In his essay ‘What’s in a Face? Blankness and Significance in Contemporary Art Photography’, Stallabrass describes the relationship between the photographer and the subject, highlighting how the individual subject is represented in ethnographic photography.
In an early section of the essay, Stallabrass describes how the contemporary portrait is usually set in a certain way that addresses the audience where factors such as standing still and looking straight ahead at the camera are all too familiar in a semi staged setting. Stallabrass argues that the identity of the individual represented in a picture is not necessarily too different in character than the viewer. Here Stallabrass points out how the audience relates to the picture in different ways depending on the demeanour of the subject. This brings into consideration as to whether the subject is aware of the audience or whether there is a purpose to build a rapor with the viewer. Stallabrass also describes how the connection felt from the individual varies from which the viewer can either see the subject in connection with themselves (in the moment) or in connection with the audience (acknowledging us as viewers). I find Stallabrass makes an interesting argument as he uses language that makes the viewer think differently about the reasons why portraits are photographed in a certain way. He also refers to expels of work and photographers including Nan Goldin who are known for how they compose their images in an unusual sense. Stallabrass describes this contributing factors behind ethnographic photography as a ‘puzzle’ and from the tone he speaks, he is slightly judgemental towards including photographic methods within art related practices.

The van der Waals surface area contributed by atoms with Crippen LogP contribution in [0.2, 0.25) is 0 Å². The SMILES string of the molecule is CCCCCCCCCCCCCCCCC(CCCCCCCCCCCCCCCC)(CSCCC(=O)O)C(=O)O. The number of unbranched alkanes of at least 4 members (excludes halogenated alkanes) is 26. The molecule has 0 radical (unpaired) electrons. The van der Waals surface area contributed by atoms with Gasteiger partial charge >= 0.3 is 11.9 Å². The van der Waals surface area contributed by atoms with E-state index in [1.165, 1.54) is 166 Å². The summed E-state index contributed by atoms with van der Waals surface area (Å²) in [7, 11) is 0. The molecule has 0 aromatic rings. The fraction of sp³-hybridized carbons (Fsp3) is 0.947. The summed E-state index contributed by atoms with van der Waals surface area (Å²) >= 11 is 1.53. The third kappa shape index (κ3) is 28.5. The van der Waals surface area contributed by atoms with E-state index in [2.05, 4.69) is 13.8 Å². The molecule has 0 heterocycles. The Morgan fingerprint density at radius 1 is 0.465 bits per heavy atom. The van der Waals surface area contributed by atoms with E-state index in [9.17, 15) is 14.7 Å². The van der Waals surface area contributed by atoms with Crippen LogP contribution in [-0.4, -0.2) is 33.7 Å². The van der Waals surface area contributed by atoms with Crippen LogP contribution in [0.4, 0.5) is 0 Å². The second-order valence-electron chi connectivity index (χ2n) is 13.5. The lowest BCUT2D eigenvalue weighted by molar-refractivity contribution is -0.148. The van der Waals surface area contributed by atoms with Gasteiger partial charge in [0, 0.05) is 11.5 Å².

I can sympathise with Stallabrass’ argument as he gives an example image of a boy standing on a beach, photographed by Rineke Dijkstra. The black and white image featured in the essay has the subject looking directly at the audience with the sea behind him. What Stallabrass is trying to persuade to us is that this style of portraiture that gives no facial expression and no particular movement is questioning in how the viewer can derive something from it.
Stallabrass then movies on to make another point that highlights how the audience is able to stereotype the subject from reading the characteristics of the individual. Here, Stallabrass refers to fashion photography in the editorial industry in which he continues to describe how character can focus purely on the body language of the individual and this can be just as effective as using an emotional expression. Here, Stallabrass asks the question ‘What kind of identification is had here?’ (Stallabrass. J. 2007. p. 85) which shows how Stallabrass is doubtful and almost sarcastic towards the concept stereotyping characters when they have been posed in a certain way. He also mentions how images can create the illusion of portraying a character but in actuality, the audience does not really know the individual but are tricked into thinking they do nevertheless.
In conclusion, I find Stallabrass is very open about his ideas towards portraying individualistic subjects in ethnographic photography and this has influenced my understanding of identifying character in portraiture by using particular direction with the model subject.
Stallabrass. J (2007) What’s in a Face? Blankness and Significance in Contemporary Art Photography [Online] Cambridge, MIT Press, p. 71-85